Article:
Yesterday I found myself at a deserted Wilson’s Creek National Battlefield near Springfield, Missouri. For misanthropic reasons, I enjoy any park best when I’m the only person about.
Standing at this sign I was unprotected from the wind and the 40 mph gusts (per KSMU radio) tried to rob me of my $3 baseball cap. Looking straight ahead and slightly to the left, there is as pretty an Ozark springhouse as I can remember seeing. When I stepped inside it I heard something slip into the water and believe I could see a frog floating in the dim light. My night vision isn’t what it once was, and I was avoiding soaked boots on such a cool morning, but I now wish I wasn’t such a coward. All my frogs are asleep this time of year.
Walking across the windswept field to the springhouse, I couldn’t help but notice ample evidence of armadillo activity. I returned to my vehicle using a slightly different route and found one armadillo finished with its earthly digging.
Tasked with a mission, the yellow dog and I loaded up and headed east on US 62. We had been given a bundle of old flags to be destroyed, so our destination was the American Legion in Green Forest, Arkansas.
The American Legion (Jordan Davis) Post #162 is on Main Street.
They have a receptacle out front for disposing of old American flags. They handle and destroy the flags following proper protocols.
Our task complete, we had the luxury to admire the sky.
Wowzer! Have you ever seen a sky with such a beautiful blue?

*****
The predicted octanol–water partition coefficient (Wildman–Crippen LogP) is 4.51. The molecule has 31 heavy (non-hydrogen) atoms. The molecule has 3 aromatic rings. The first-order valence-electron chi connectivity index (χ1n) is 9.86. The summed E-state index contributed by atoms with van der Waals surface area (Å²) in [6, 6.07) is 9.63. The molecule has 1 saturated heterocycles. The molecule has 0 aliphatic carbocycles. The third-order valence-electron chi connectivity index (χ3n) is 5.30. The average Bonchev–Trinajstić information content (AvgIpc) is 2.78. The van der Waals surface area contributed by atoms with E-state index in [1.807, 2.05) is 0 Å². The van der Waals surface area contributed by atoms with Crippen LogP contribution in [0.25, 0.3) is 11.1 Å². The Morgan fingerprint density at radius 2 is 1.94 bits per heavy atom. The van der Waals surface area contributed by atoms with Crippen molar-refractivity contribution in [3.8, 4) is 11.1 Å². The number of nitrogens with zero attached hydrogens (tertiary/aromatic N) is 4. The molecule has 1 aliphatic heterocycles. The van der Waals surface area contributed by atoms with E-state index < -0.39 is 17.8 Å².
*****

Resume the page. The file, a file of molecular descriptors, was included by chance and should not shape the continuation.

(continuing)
The neighborhood Master Naturalist was recently posted to the desert southwest fighting invasive plants. She took this photograph in the San Andres Mountains of southern New Mexico showing the yellow poppies in bloom.
I always enjoy visiting the library in Berryville, Arkansas. I more often use the Carnegie Public Library in Eureka Springs as it is my hometown library, but today I was looking for a particular book that wasn’t available there. So, as I already had business across the river, I stopped in. Browsing, I glimpsed out of the corner of my eye the Bible and the Lord of the Flies displayed together. Some part of my brain apparently tried to determine the common denominator to have these books together and when it failed, I found myself standing at the display. Turns out they are both books that are frequently banned.
Perhaps memory fails but I thought the street sign at this location used to read “Pinkly” Lane. I’d noted the misspelling of the local surname with disapproval for decades. Today while traversing the fair city of Berryville I noticed this replacement sign has corrected spelling.
The other morning in town I stopped at the bakery next to Harts. Walking up to the counter I passed a tall gentleman wearing a blue ball cap that said, “NCIS Eureka.” While ordering one of those ham and cheese deals that tastes so good, I started wondering about the hat. While ordering stuffed muffins to hand out to the kids, I decided I would ask the tall man where he had acquired the cap and wondered if I might mention to him that my father had worked for the precursor organization to NCIS for several years. The man had been standing next to the tables where locals frequently gather for morning coffee and conversation, but he was gone when I turned around. Exiting the air conditioning into the humid warmth, I scanned the sidewalk and parking lot knowing that the overwhelming odds were that he was just a fan of the popular television franchise and not a retired special agent or whatever, but I wished I could have made sure.